and in line with cost plus approach India followed in Tala. This article also
shows that Sankosh was third priority on Bhutan’s agenda. https://indianexpress.com/article/opinion/columns/bhutan-prime-minister-lotay-tshering-india-visit-5512504/ (28 Dec. 2018)
export tariff for Mangdechhu project, this report says: “Describing himself as “quite
happy” with the outcome, he said that towards the end, India was asking for 4.1
ngultrum per unit, while Bhutan’s proposal was for 4.27 ngultrum (1 ngultram =
1 rupee).” “So, there was not much difference actually… Whatever
difference is there can be reached with increase in rates periodically over the
new few years. This will be decided technically in a day or two,” Dorji said.
The tariff for Mangdechhu will be higher than the rates for power from five
operational hydropower projects. This has been predicated on the financing
structure of the Rs 5,000 crore Mangdechhu project. Unlike previous projects,
the loan to grant ratio is 70 to 30, which means that more revenue will be
diverted to service debt in the initial years.
In his press statement, the Bhutan prime minister specifically mentioned the
Indian prime minister’s support for starting the Sunkosh project, which has
received special focus from Thimpu as it will be the first reservoir hydropower
The Bhutanese foreign minister revealed that there were discussions on one more
stalled hydropower project. “(The) Kholongchu (power project) was also
discussed. It had been paused due to India’s cross-border guidelines,” said
Dorji. The foundation stone was laid by Modi in 2014, but Bhutan had refused
the sign the concession agreement for the 600 megawatt project, which was to be
a joint venture between the Druk Green Power Corporation (DGPC) and India’s
SJVN Limited. The point of contention was the 2016 Cross Border Trade in
Electricity guidelines issued by the Indian power ministry, which Bhutan felt
restricted access to Indian power exchange and also ability to execute
tripartite projects. Ten days ago, the Indian power ministry issued a revised
set of rules – 2018 Guidelines for Import/Export (Cross Border) of Electricity
– which purported to address some of these concerns. “We have not been handed
over the guidelines. We have seen it on the website and looked at it carefully.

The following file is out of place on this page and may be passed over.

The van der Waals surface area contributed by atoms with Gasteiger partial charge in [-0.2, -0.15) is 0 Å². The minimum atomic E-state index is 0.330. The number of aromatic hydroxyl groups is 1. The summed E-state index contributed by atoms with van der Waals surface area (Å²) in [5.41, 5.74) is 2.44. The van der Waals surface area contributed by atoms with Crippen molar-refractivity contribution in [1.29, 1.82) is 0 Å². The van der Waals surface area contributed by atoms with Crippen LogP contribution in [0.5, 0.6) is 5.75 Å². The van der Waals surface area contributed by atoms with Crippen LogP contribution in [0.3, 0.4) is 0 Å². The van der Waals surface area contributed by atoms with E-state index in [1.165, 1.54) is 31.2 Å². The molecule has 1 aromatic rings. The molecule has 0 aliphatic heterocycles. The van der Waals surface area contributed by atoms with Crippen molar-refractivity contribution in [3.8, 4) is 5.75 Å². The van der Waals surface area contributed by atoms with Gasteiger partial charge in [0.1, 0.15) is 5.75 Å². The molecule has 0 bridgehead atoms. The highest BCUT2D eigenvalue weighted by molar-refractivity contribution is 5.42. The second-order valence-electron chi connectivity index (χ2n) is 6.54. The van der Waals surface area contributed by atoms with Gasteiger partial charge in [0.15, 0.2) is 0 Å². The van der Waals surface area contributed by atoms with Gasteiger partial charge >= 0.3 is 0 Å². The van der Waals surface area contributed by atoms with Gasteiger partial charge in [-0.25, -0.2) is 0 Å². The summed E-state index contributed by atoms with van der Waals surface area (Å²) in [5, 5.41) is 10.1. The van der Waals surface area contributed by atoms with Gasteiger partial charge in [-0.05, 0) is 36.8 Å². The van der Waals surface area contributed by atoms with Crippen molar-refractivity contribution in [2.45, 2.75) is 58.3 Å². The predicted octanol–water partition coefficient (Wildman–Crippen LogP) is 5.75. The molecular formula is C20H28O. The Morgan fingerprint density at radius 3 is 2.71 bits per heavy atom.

At first glance, it seems conducive,” said Dorji. https://thewire.in/diplomacy/india-bhutan-mangdechhu-hydropower-project (29 Dec. 2018)
agree to set up ‘energy bank’India and Nepal have agreed to set up
an energy banking mechanism to prevent spilling of electricity when production
surpasses demand. The two countries agreed to the ‘Nepal-India energy banking
deal’ at the 13th meeting of the Power Exchange Committee held in New Delhi on
Dec 25, 2018. The Nepal Electricity Authority, and India’s Central Electricity
Authority have agreed to the draft guidelines, which would be presented for
approval before the energy secretary-level joint steering committee’s meeting
banking system would involve exchanging electricity for electricity instead of
cash. Under this, one country exports electricity to the other when it has a
surplus, and imports back the same amount of energy when it has a deficit.
“This agreement is a milestone in the country’s energy sector as it will secure
the market for the surplus energy we are on track to produce within a few
years,” said NEA Managing Director Kulman Ghising. Ghising further stated in
the report that Nepal would supply electricity to India during the wet season
when the domestic output is high and import it back during the winter when
domestic production is much lower than the demand. https://energy.economictimes.indiatimes.com/news/power/india-nepal-agree-to-set-up-energy-bank/67288280
(28 Dec. 2018)
Australia Drought 10K native fish found dead in Darling riverThe Department of Primary Industries (DPI) is expecting more mass fish deaths with a blue-green algae bloom blamed for 10,000 dead fish in the Darling River. The dead fish, mainly native species such as bony bream, Murray cod, and golden and silver perch, were found along a 50-kilometre stretch of the river.
treatment chemicals market outlook
The Global Water Treatment Chemicals Industry valued approximately 39.70
billion in 2016 in the U.S. and is anticipated to grow with a growth rate of
more than 6.40% over the forecast period 2017-2025.
to Market Journal, major factors driving the growth are growing usage of water
treatment chemicals in various industries to satisfy the escalating demand for
chemically treated quality water at a reduced price. The other factors
affecting the growth of the industry are increasing GDP, awareness about reuse
of wastewater, global population, upgrading of economic conditions and rising
number of new oil and gas sector discoveries. https://www.wwdmag.com/instrumentation-water-quality-monitoring/water-treatment-chemicals-market-outlook (25 Dec. 2018)
Ministry’s no to drone mapping of glaciers Defence Ministry has refused to give permission to Himachal Pradesh Council for